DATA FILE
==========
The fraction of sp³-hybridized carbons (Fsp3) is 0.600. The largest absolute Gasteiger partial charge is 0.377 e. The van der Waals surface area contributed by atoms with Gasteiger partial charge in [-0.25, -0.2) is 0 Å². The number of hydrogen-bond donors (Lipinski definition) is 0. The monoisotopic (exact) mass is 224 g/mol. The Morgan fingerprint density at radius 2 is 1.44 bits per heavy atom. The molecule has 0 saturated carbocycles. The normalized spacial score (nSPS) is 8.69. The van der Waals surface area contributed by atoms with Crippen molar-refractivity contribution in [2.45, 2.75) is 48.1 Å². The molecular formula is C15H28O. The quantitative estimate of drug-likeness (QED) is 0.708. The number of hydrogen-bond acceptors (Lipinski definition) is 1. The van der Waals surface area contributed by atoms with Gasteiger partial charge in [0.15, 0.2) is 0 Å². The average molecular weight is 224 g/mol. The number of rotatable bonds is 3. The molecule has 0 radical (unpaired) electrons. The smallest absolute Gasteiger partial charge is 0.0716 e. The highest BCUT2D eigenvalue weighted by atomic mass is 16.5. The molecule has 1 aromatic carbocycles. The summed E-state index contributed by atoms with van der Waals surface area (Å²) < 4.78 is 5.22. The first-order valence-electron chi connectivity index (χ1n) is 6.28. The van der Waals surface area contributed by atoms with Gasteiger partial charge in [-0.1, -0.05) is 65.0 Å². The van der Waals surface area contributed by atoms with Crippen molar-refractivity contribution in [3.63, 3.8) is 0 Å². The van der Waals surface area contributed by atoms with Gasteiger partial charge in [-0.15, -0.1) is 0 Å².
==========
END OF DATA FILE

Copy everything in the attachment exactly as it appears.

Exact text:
The fraction of sp³-hybridized carbons (Fsp3) is 0.600. The largest absolute Gasteiger partial charge is 0.377 e. The van der Waals surface area contributed by atoms with Gasteiger partial charge in [-0.25, -0.2) is 0 Å². The number of hydrogen-bond donors (Lipinski definition) is 0. The monoisotopic (exact) mass is 224 g/mol. The Morgan fingerprint density at radius 2 is 1.44 bits per heavy atom. The molecule has 0 saturated carbocycles. The normalized spacial score (nSPS) is 8.69. The van der Waals surface area contributed by atoms with Crippen molar-refractivity contribution in [2.45, 2.75) is 48.1 Å². The molecular formula is C15H28O. The quantitative estimate of drug-likeness (QED) is 0.708. The number of hydrogen-bond acceptors (Lipinski definition) is 1. The van der Waals surface area contributed by atoms with Gasteiger partial charge in [0.15, 0.2) is 0 Å². The average molecular weight is 224 g/mol. The number of rotatable bonds is 3. The molecule has 0 radical (unpaired) electrons. The smallest absolute Gasteiger partial charge is 0.0716 e. The highest BCUT2D eigenvalue weighted by atomic mass is 16.5. The molecule has 1 aromatic carbocycles. The summed E-state index contributed by atoms with van der Waals surface area (Å²) < 4.78 is 5.22. The first-order valence-electron chi connectivity index (χ1n) is 6.28. The van der Waals surface area contributed by atoms with Gasteiger partial charge in [-0.1, -0.05) is 65.0 Å². The van der Waals surface area contributed by atoms with Crippen molar-refractivity contribution in [3.63, 3.8) is 0 Å². The van der Waals surface area contributed by atoms with Gasteiger partial charge in [-0.15, -0.1) is 0 Å².